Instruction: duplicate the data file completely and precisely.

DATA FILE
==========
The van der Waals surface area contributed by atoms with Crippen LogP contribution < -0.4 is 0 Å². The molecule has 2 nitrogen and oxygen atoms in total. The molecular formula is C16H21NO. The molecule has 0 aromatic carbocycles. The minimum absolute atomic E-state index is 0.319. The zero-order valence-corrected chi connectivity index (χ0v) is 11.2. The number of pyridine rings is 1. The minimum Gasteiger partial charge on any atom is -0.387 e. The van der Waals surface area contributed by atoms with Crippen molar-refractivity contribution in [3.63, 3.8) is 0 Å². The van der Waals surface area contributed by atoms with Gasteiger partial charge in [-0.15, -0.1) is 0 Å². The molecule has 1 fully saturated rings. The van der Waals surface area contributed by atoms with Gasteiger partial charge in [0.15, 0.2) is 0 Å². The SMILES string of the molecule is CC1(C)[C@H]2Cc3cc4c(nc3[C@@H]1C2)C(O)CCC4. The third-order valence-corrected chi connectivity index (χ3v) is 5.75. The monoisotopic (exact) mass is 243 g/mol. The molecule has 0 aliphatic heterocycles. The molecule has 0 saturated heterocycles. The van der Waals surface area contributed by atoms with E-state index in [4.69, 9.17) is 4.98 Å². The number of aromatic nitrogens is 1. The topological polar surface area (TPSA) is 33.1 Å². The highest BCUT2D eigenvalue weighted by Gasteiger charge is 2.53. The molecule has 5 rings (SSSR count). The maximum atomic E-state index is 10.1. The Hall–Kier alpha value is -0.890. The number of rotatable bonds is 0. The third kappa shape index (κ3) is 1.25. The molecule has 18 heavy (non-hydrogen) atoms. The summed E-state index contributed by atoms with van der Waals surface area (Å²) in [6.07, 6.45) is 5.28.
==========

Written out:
The van der Waals surface area contributed by atoms with Crippen LogP contribution < -0.4 is 0 Å². The molecule has 2 nitrogen and oxygen atoms in total. The molecular formula is C16H21NO. The molecule has 0 aromatic carbocycles. The minimum absolute atomic E-state index is 0.319. The zero-order valence-corrected chi connectivity index (χ0v) is 11.2. The number of pyridine rings is 1. The minimum Gasteiger partial charge on any atom is -0.387 e. The van der Waals surface area contributed by atoms with Crippen molar-refractivity contribution in [3.63, 3.8) is 0 Å². The van der Waals surface area contributed by atoms with Gasteiger partial charge in [-0.15, -0.1) is 0 Å². The molecule has 1 fully saturated rings. The van der Waals surface area contributed by atoms with Gasteiger partial charge in [0.15, 0.2) is 0 Å². The SMILES string of the molecule is CC1(C)[C@H]2Cc3cc4c(nc3[C@@H]1C2)C(O)CCC4. The third-order valence-corrected chi connectivity index (χ3v) is 5.75. The monoisotopic (exact) mass is 243 g/mol. The molecule has 0 aliphatic heterocycles. The molecule has 0 saturated heterocycles. The van der Waals surface area contributed by atoms with E-state index in [4.69, 9.17) is 4.98 Å². The number of aromatic nitrogens is 1. The topological polar surface area (TPSA) is 33.1 Å². The highest BCUT2D eigenvalue weighted by Gasteiger charge is 2.53. The molecule has 5 rings (SSSR count). The maximum atomic E-state index is 10.1. The Hall–Kier alpha value is -0.890. The number of rotatable bonds is 0. The third kappa shape index (κ3) is 1.25. The molecule has 18 heavy (non-hydrogen) atoms. The summed E-state index contributed by atoms with van der Waals surface area (Å²) in [6.07, 6.45) is 5.28.